20 Things You Must Do When Moving Cross Country With Your Dog
By: Deb Hipp
Moving cross country can be an exciting adventure for you and your household, and it can be even more fun with your four-legged co-pilot at your side—that is if you know what you are doing.
Long distance travel isn’t without unique hazards for dogs of all kinds, but if you are properly prepared then moving cross-country with your dog should be a walk in the park.
1. ACCLIMATE YOUR DOG
If your dog isn’t used to car rides, start taking him on short trips to a nearby park so he associates the car with fun. If he’s super nervous, start with sitting in the vehicle in the driveway and then driving around the block a few times per day.
2. LOOK UP BREED-SPECIFIC LEGISLATION
Research whether you’ll be driving through cities with breed-specific bans. About 75 breeds are prohibited in various US cities, according to Responsible Dog Owners of the United States.
3. PACK WHERE YOUR DOG CAN’T SEE YOU
It will freak your dog out to watch you packing all your stuff like you’re about to desert her. Do all that moving stuff out of your dog’s sight until it’s time for you both to hit the road.
4. TAKE FREQUENT POTTY BREAKS
Take 10-15 minutes every few hours to walk, stretch and relieve yourself and your pooch.
5. STAY HYDRATED
Have water available for both you and your dog.
6. LESSEN ANXIETY
Mella Barnes’ Chihuahua “Cheeko” got explosive diarrhea from anxiety during the car ride from Detroit to Nashville. “You don’t want to have to drive to the nearest gas station while gagging with the windows down,” she says. For nervous dogs, try anti-anxiety supplements.
7. KEEP IT FAMILIAR
Bring your dog’s usual bed and a towel with your scent in the car, says Sally Morgan, a holistic physical therapist for pets: “Familiar things decrease the stress of the trip.”
8. LOCATE VETERINARIANS IN ADVANCE
On Barnes’ first day in her new place, her other Chihuahua, Pinky, had a medical emergency. “I had no idea where the nearest vet office was,” says Barnes, who had to scramble to find one.
9. NOTICE REST STOP RULES
Not all rest areas allow dogs to use the “grass facilities,” says P.I. Barrington, who drove with her dogs from California to Tennessee last year. But she did find one that had a dog park.
“We just dropped the leashes and let them run,” she says.
10. BRING ENOUGH FOOD
A long, stressful trip is no time to switch dog food since sudden diet changes can cause digestive problems.
11. UPDATE IDENTIFICATION
Make sure your dog is wearing a collar at all times with up-to-date contact information and your new address in case the pet gets lost, says Morgan. Also get your dog micro-chipped.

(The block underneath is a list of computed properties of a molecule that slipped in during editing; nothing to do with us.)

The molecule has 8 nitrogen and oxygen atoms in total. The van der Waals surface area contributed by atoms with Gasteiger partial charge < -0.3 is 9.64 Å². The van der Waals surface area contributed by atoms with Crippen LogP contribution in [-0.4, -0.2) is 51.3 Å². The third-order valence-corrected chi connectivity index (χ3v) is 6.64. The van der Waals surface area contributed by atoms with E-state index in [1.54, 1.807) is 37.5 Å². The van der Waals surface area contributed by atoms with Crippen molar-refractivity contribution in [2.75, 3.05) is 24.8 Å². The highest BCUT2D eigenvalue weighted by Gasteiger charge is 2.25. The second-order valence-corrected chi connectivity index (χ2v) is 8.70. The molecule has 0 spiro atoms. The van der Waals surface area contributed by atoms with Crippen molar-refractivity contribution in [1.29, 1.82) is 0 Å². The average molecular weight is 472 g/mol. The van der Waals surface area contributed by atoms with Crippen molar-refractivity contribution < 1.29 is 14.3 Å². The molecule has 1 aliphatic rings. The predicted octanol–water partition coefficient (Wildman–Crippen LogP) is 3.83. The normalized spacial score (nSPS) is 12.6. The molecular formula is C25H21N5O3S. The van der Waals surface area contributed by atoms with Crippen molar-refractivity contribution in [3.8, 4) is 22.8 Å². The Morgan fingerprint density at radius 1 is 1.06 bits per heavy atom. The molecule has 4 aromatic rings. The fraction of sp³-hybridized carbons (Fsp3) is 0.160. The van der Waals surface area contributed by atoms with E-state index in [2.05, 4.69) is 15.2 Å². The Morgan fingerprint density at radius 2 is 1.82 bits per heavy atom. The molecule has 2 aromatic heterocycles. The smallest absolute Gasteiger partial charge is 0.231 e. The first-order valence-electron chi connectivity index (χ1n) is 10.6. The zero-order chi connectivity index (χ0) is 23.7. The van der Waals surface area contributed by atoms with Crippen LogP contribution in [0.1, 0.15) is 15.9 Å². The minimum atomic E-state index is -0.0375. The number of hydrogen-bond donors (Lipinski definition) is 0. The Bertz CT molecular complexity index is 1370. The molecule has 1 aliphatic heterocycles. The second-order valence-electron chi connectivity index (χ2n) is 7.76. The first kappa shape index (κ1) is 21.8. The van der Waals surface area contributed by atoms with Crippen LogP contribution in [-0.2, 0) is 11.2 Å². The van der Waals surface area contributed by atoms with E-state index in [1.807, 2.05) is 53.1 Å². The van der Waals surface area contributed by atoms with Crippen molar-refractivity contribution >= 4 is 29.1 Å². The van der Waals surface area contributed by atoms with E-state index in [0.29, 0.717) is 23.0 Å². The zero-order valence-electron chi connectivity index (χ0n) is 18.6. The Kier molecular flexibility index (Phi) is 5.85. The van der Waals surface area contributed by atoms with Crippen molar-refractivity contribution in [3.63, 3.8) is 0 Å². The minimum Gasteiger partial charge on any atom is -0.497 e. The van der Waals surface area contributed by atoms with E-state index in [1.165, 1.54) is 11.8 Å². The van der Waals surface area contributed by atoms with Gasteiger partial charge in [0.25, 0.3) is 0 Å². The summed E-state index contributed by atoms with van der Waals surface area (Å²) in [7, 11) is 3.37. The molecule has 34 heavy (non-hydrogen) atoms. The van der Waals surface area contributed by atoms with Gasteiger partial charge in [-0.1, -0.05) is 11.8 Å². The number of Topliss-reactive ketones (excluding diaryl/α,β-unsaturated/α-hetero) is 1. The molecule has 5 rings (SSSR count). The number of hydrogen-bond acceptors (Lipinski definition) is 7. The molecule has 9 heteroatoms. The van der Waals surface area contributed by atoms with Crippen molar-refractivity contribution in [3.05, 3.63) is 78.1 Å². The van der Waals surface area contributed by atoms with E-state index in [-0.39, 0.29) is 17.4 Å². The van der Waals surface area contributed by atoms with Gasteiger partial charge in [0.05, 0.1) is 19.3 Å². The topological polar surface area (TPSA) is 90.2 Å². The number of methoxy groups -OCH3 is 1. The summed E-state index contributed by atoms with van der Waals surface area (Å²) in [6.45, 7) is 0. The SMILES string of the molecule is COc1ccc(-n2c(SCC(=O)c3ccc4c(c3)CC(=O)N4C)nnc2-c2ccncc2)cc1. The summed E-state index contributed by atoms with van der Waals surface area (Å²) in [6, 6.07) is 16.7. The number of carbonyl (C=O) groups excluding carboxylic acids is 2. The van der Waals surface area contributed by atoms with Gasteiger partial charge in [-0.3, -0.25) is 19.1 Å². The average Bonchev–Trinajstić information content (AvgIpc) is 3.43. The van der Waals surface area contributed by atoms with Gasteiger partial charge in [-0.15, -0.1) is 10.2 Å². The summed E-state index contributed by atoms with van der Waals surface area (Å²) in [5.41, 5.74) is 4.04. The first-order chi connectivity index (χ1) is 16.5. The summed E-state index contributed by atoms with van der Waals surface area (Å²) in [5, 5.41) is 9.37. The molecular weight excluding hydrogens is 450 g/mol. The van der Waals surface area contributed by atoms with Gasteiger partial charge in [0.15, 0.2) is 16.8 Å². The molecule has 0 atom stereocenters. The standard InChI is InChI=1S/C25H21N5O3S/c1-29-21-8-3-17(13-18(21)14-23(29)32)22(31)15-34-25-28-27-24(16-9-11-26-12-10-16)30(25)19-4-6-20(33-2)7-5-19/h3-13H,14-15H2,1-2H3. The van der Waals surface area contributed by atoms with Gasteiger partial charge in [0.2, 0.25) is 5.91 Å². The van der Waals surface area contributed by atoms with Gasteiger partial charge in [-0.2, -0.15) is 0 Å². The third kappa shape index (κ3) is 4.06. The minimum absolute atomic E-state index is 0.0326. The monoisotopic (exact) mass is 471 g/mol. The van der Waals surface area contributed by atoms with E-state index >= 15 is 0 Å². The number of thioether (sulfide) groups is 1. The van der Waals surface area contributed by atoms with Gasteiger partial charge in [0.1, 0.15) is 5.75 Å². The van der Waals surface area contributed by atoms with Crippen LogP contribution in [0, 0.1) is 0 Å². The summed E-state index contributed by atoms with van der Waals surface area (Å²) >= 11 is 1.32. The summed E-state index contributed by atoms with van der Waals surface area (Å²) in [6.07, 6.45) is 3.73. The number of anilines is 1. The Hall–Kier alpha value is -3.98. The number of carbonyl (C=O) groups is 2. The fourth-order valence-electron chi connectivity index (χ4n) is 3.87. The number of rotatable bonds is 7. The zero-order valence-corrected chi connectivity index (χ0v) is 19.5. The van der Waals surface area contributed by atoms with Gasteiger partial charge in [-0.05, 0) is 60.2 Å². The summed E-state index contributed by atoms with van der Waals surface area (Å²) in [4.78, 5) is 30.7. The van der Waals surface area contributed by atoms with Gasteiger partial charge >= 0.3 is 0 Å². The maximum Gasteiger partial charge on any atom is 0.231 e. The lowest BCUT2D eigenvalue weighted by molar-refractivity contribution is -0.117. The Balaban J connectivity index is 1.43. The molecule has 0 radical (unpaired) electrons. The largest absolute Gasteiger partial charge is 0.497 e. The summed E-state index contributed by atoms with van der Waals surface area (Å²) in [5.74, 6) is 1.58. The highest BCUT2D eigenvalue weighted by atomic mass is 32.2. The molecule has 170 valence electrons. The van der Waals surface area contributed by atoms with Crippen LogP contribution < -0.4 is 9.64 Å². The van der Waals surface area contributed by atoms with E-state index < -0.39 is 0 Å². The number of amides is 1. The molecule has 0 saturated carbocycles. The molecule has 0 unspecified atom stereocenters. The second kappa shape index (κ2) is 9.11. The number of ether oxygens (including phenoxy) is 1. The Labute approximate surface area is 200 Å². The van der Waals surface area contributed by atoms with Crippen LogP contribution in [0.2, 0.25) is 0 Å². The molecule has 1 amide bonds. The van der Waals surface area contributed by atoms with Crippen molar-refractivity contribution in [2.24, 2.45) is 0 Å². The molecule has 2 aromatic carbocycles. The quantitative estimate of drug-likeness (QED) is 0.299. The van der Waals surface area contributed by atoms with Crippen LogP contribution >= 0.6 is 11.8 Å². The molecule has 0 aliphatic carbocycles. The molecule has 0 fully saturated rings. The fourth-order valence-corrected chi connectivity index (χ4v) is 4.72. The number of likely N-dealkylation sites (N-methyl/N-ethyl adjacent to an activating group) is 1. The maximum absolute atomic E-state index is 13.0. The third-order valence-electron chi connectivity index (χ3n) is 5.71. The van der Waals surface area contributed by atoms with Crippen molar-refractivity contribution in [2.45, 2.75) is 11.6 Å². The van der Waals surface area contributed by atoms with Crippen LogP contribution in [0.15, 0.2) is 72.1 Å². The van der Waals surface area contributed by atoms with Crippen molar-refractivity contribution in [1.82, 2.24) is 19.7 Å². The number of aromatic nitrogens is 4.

12. CONSIDER A HARNESS
Morgan walks her dog in a harness when they’re on the road to minimize the chance of him slipping his collar and running away if he gets spooked.
13. PLAN WALKS AHEAD OF TIME
Robert Dillman, a motorsport performance consultant who moved two dogs on a five-day road trip from Montana to Florida, likes to plan ahead for stops around walkable areas, especially at night. Bring a flashlight for those “low-light bathroom breaks,” he says.
Treat your dog to an early-morning walk each day before hitting the highway to allow both of you to stretch your legs and explore.
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14. KEEP IT FRESH
15. RESTRAIN OR PUT UP A BARRIER
Consider using a dog-restraint device or a dog crate to keep your dog safer in case of an accident or sudden stop. To keep an unrestrained dog off the console and protect him from launching forward if you slam on the brakes, install a barrier between the front and back seats.
16. SNIFF OUT PET-FRIENDLY HOTELS
Research hotel pet policies beforehand and have a “Plan B” hotel in case traffic or weather steers you away from your first lodging choice.
17. PROTECT AGAINST FLEAS
You ’ll meet plenty of other dogs on walks, and hotels may have fleas, says Burnette, who’s crossed the country on five road trips with Winston.
18. STOW SUPPLIES IN AN EASY-TO-REACH ORGANIZER
Include disposable wipes, paper towels, leash or harness, collapsible food bowl, poop bags, towels, water, toys, chews, treats and nausea, anti-anxiety or other medications.
19. ANTICIPATE EXTREME WEATHER
When Laura Renner moved from Texas to California in August with her mini dachshund, Cody, she and a passenger stopped to eat in Arizona.
“It was too hot to leave Cody in the car,” says Renner. “One of us had to wait outside with Cody while the other went in and ordered the food to go.”
20. MIND THE RULES IF YOU FLY
If your dog is small enough, you can bring him in the cabin in an under-the-seat crate as a carry-on. Airlines have limitations, fees, and required documentation so be sure to check with the carrier. Also, allow for extra time.
“You carry your dog with you through security and put their bag through the X-ray machine,” says Renner. “You won’t be able to go through the scanner with your dog.”
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